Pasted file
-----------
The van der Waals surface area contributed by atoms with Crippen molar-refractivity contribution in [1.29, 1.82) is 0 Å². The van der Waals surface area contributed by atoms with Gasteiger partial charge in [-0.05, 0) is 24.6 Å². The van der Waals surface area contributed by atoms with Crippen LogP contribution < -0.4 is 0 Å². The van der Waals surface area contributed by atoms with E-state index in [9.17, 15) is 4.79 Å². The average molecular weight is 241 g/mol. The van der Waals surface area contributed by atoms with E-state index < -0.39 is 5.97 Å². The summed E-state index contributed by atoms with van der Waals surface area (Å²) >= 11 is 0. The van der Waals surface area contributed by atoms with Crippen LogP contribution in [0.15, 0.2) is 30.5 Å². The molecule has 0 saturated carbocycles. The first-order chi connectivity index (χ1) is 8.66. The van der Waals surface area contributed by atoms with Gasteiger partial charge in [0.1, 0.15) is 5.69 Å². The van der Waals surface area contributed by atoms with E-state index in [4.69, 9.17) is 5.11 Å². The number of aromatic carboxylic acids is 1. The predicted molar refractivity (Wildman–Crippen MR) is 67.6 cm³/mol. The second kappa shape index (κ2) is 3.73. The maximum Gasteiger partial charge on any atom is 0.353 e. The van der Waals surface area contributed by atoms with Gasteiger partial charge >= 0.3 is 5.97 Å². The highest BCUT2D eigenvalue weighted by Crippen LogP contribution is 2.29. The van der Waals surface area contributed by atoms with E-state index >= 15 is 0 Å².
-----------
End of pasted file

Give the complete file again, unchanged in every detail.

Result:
The van der Waals surface area contributed by atoms with Crippen molar-refractivity contribution in [1.29, 1.82) is 0 Å². The van der Waals surface area contributed by atoms with Gasteiger partial charge in [-0.05, 0) is 24.6 Å². The van der Waals surface area contributed by atoms with Crippen LogP contribution < -0.4 is 0 Å². The van der Waals surface area contributed by atoms with E-state index in [9.17, 15) is 4.79 Å². The average molecular weight is 241 g/mol. The van der Waals surface area contributed by atoms with E-state index < -0.39 is 5.97 Å². The summed E-state index contributed by atoms with van der Waals surface area (Å²) >= 11 is 0. The van der Waals surface area contributed by atoms with Crippen LogP contribution in [0.15, 0.2) is 30.5 Å². The molecule has 0 saturated carbocycles. The first-order chi connectivity index (χ1) is 8.66. The van der Waals surface area contributed by atoms with Gasteiger partial charge in [0.1, 0.15) is 5.69 Å². The van der Waals surface area contributed by atoms with E-state index in [4.69, 9.17) is 5.11 Å². The number of aromatic carboxylic acids is 1. The predicted molar refractivity (Wildman–Crippen MR) is 67.6 cm³/mol. The second kappa shape index (κ2) is 3.73. The maximum Gasteiger partial charge on any atom is 0.353 e. The van der Waals surface area contributed by atoms with Gasteiger partial charge >= 0.3 is 5.97 Å². The highest BCUT2D eigenvalue weighted by Crippen LogP contribution is 2.29. The van der Waals surface area contributed by atoms with E-state index >= 15 is 0 Å².